As of the final site visit in September 2011, the new facility had been open for just over 4 months; since the monitoring phase had only just begun, no information on sustainment monitoring is available. Currently, there are no plans for additional process improvements or Lean projects at the hospital. However, some design changes had to be made to processes that were found not to work immediately after the move-in. For example, the supply rooms were not all the same size—there were two sizes—thus, they could not be standardized as planned. Four supply rooms were built into a 24-bed unit with supplies for six patient rooms per supply room. All the necessary supplies could not be accommodated in the smaller rooms. Rooms were standardized by supply type so that there were two distinct linen rooms and two distinct rooms with all other patient care supplies. The distance nurses walked was minimally impacted.
Given that the evaluation is just beginning, information on outcomes in the Horizon Hospital initiative is limited to primarily qualitative data. Information on culture, employee satisfaction, efficiencies, clinical process or outcomes assessment, patient safety, and patient satisfaction is presented. As shown in Exhibit 6.12, intermediate outcomes include culture change, employee satisfaction, change in Lean knowledge and skills, Lean routinization, and dissemination. Ultimate outcomes include impacts on efficiency, patient satisfaction and experience, clinical process and outcomes assessments, and patient safety.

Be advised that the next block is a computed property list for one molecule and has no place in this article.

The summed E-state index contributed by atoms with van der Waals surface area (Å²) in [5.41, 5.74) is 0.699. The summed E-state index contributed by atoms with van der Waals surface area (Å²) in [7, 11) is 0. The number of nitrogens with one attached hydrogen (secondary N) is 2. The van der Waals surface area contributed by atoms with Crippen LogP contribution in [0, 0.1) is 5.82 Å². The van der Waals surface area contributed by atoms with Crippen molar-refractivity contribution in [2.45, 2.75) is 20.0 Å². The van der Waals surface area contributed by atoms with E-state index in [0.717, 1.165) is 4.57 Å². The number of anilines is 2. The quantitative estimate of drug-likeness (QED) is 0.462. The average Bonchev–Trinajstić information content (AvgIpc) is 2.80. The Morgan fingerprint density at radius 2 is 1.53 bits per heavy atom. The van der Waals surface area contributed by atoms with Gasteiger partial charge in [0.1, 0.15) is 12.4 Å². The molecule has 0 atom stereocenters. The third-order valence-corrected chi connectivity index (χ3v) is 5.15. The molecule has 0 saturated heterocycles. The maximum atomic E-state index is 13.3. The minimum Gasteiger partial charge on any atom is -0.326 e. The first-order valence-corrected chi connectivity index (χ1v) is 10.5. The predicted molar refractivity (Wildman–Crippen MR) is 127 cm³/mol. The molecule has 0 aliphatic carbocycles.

Organizational Culture Change
Application of Lean techniques. In referring to the Horizon Hospital, a senior executive noted that Lean and Six Sigma have been engrained in the staff over 9 to 10 years, making them an integral part of the culture. Staff may not know the Lean vocabulary, but they are able to exercise Lean techniques when "attacking problems," according to two other senior executives. A frontline staff person further explained that prior to the move, staff were entitled to speak out and make suggestions for modifications of processes. Each offered an example of how staff improved processes of their own accord; one described a process related to equipment maintenance, and the other referred to patient discharge. In an example that occurred following the move, an executive described how staff recognized, despite their best planning efforts, that the supply rooms were not laid out exactly the same way in the new hospital. Groups quickly worked on standardizing the supply rooms, essentially applying 5Sii to make their jobs easier and more reliable. A management engineer noted trust in Lean has created a process driven facility and attributes the trust in the Lean process to experiences with good outcomes.
Improved teamwork and camaraderie. The Horizon Hospital project has brought about a sense of shared pride among staff, as reported by a management engineer. Researchers observed excited staff touring the new hospital proudly wearing "Extreme Hospital Makeover" T-shirts. Because the hospital move involved every staff person at the hospital, there was increased exposure to the process improvement and Lean tools and concepts that were incorporated into the design of the building. All of the interviewees at all levels of the organization were able to discuss elements of the design that improved efficiencies or reduced waste, as intended by the Lean design.